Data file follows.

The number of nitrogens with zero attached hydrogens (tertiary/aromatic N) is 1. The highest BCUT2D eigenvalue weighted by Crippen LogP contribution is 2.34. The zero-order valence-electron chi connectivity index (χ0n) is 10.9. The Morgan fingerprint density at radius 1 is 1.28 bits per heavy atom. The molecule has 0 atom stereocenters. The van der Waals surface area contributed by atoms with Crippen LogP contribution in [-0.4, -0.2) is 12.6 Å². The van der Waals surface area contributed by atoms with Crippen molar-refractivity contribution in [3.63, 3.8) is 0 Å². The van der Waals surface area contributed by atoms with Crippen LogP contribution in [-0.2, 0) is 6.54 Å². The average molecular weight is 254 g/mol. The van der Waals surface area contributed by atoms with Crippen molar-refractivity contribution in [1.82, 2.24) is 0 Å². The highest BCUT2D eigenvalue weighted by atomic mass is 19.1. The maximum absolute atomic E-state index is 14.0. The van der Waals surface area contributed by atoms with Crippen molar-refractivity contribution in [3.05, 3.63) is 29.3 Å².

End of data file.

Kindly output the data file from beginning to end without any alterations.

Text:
The number of nitrogens with zero attached hydrogens (tertiary/aromatic N) is 1. The highest BCUT2D eigenvalue weighted by Crippen LogP contribution is 2.34. The zero-order valence-electron chi connectivity index (χ0n) is 10.9. The Morgan fingerprint density at radius 1 is 1.28 bits per heavy atom. The molecule has 0 atom stereocenters. The van der Waals surface area contributed by atoms with Crippen LogP contribution in [-0.4, -0.2) is 12.6 Å². The van der Waals surface area contributed by atoms with Crippen molar-refractivity contribution in [3.63, 3.8) is 0 Å². The van der Waals surface area contributed by atoms with Crippen LogP contribution in [-0.2, 0) is 6.54 Å². The average molecular weight is 254 g/mol. The van der Waals surface area contributed by atoms with Crippen molar-refractivity contribution in [1.82, 2.24) is 0 Å². The highest BCUT2D eigenvalue weighted by atomic mass is 19.1. The maximum absolute atomic E-state index is 14.0. The van der Waals surface area contributed by atoms with Crippen molar-refractivity contribution in [3.05, 3.63) is 29.3 Å².